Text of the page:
The G20 becomes the G21: a new chapter in Africa’s global engagement

by MMC
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A few years ago, the prospect of the African Union (AU) moving from “guest international organization” status to permanent member of the G20 would have seemed improbable. However, on Saturday September 9, this historic change has become a reality. The AU, made up of 55 member states, now shares the same status as the European Union, the only regional bloc that is a full member of the G20.

This development is of immense importance, particularly in the context of Africa’s growing influence on the global stage. It also reflects a broader pattern in which African countries have long argued for a seat at the table in discussions regarding their continent. Today, these calls are finally being heard.

Importance of the AU’s permanent membership in the G20

The AU becoming a permanent member of the G20 provides its leaders with a platform to directly engage the world’s major economies. This ensures that African perspectives are heard and valued in global decision-making processes. Amb. Moussa Faki Mahamat, Chairperson of the African Union Commission, pointed out that Africa now has the opportunity to defend policies that respond to its specific challenges and priorities. This includes climate change, trade deals and food security. This membership amplifies the continent’s advocacy efforts.

G20 membership provides African countries with increased access to foreign direct investment (FDI) and economic partnerships. It opens doors to investments in critical sectors such as infrastructure, technology and renewable energy. The intersection of Africa’s security challenges and global security issues becomes a focal point when the AU engages in G20 deliberations on security issues, enabling it to tackle regional conflicts, anti-terrorism initiatives and peacekeeping operations.

Mutual benefits: Why the G20 needs Africa

Although the AU’s permanent membership in the G20 is seen as a step in the right direction, it is important to recognize that the G20 needs the AU just as much. Africa’s GDP currently stands at $3.1 trillion, surpassing that of India. If Africa were a country, it would rank fifth among the world’s economies and its share is expected to increase. By 2050, around a quarter of the world’s population will live on the continent.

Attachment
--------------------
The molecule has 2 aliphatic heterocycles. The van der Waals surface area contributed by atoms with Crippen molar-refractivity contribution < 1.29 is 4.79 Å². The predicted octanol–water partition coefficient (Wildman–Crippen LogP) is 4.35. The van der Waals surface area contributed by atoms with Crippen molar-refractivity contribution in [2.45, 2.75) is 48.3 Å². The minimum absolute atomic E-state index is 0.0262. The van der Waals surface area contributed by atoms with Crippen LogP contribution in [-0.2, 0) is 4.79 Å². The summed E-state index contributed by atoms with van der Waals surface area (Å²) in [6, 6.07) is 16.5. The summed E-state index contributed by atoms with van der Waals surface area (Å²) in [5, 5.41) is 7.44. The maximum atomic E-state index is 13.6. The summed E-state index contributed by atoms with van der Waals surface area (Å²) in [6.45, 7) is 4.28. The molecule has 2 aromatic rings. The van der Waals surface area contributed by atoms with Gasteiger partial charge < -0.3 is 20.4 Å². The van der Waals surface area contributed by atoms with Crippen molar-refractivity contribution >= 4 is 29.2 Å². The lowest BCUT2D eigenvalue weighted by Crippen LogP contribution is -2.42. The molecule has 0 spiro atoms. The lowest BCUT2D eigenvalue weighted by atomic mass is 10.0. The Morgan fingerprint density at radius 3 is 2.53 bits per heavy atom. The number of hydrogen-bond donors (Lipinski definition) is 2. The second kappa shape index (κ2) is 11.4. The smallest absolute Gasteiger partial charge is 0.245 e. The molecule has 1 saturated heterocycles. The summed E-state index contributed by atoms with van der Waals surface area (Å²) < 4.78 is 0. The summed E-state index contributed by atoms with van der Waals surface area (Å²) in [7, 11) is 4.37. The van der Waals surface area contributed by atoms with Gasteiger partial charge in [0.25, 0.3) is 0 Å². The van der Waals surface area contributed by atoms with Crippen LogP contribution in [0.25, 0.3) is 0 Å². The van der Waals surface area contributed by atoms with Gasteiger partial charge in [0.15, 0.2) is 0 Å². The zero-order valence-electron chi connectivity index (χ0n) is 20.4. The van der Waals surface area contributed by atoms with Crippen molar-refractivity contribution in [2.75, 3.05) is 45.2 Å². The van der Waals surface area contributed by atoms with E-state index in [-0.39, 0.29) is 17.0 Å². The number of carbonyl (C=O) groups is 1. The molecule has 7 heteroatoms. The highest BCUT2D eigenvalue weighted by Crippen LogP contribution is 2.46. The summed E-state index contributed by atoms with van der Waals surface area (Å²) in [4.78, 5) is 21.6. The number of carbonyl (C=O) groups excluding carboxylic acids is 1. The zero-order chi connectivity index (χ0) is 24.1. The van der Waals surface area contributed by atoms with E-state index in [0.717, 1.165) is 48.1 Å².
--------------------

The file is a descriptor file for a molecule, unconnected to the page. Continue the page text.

Beyond their population size and economic power, African countries have distinctive assets that are essential to helping the G20 achieve its goals. Africa’s contribution to the global effort against climate change is particularly important. The continent holds significant reserves of cobalt, manganese and platinum, essential components for batteries and clean hydrogen technologies. Africa also has vast solar potential, estimated at 60 percent of the world’s untapped solar potential due to its long periods of sunshine. Despite contributing only 4% of global carbon emissions, several African countries are leading the way in sustainable energy.

Collaborative imperative

Getting a seat at the table is a great achievement, but there is much more at stake. African representation at this high table is long overdue. The G20 must maximize this opportunity to help Africa unlock its remarkable economic capacity and direct its efforts towards solving the critical issues affecting the continent. Although G20 membership undoubtedly strengthens the influence of the African Union, both economically and politically, it must ensure that the benefits of this partnership best serve Africa’s interests.

The AU’s transition to a permanent member of the G20 marks a historic step with far-reaching implications. This reflects Africa’s growing economic and geopolitical importance on the global stage. However, it is necessary for the AU and the G20 to collaborate effectively. They must leverage this new membership to promote sustainable development, address global challenges and ensure equitable benefits for Africa and the world.

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